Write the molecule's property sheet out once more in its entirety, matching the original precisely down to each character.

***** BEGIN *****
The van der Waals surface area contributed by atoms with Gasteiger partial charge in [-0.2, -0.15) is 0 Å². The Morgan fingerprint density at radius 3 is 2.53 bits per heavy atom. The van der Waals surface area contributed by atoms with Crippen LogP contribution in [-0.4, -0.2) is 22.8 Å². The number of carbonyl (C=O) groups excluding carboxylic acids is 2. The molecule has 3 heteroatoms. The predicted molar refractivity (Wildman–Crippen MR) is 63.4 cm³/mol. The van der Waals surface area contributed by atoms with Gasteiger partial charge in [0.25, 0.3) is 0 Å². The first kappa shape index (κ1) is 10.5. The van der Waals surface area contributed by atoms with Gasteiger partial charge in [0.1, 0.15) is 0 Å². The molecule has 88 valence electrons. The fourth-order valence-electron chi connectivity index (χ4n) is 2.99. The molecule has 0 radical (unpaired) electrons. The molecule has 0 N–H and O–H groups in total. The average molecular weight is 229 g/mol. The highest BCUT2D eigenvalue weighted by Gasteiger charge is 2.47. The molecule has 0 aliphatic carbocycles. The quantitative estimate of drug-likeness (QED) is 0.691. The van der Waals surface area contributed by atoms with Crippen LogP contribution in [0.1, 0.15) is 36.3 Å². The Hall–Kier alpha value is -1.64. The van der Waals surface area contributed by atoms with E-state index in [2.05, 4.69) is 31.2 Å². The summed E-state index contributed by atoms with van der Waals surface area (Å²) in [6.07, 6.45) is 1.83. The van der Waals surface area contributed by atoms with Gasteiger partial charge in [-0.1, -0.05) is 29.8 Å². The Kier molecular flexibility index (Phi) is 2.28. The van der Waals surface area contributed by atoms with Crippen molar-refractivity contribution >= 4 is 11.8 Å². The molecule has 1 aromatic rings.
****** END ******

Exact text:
The van der Waals surface area contributed by atoms with Gasteiger partial charge in [-0.2, -0.15) is 0 Å². The Morgan fingerprint density at radius 3 is 2.53 bits per heavy atom. The van der Waals surface area contributed by atoms with Crippen LogP contribution in [-0.4, -0.2) is 22.8 Å². The number of carbonyl (C=O) groups excluding carboxylic acids is 2. The molecule has 3 heteroatoms. The predicted molar refractivity (Wildman–Crippen MR) is 63.4 cm³/mol. The van der Waals surface area contributed by atoms with Gasteiger partial charge in [0.25, 0.3) is 0 Å². The first kappa shape index (κ1) is 10.5. The van der Waals surface area contributed by atoms with Gasteiger partial charge in [0.1, 0.15) is 0 Å². The molecule has 88 valence electrons. The fourth-order valence-electron chi connectivity index (χ4n) is 2.99. The molecule has 0 radical (unpaired) electrons. The molecule has 0 N–H and O–H groups in total. The average molecular weight is 229 g/mol. The highest BCUT2D eigenvalue weighted by Gasteiger charge is 2.47. The molecule has 0 aliphatic carbocycles. The quantitative estimate of drug-likeness (QED) is 0.691. The van der Waals surface area contributed by atoms with Crippen LogP contribution in [0.1, 0.15) is 36.3 Å². The Hall–Kier alpha value is -1.64. The van der Waals surface area contributed by atoms with E-state index in [2.05, 4.69) is 31.2 Å². The summed E-state index contributed by atoms with van der Waals surface area (Å²) in [6.07, 6.45) is 1.83. The van der Waals surface area contributed by atoms with Gasteiger partial charge in [-0.1, -0.05) is 29.8 Å². The Kier molecular flexibility index (Phi) is 2.28. The van der Waals surface area contributed by atoms with Crippen molar-refractivity contribution >= 4 is 11.8 Å². The molecule has 1 aromatic rings.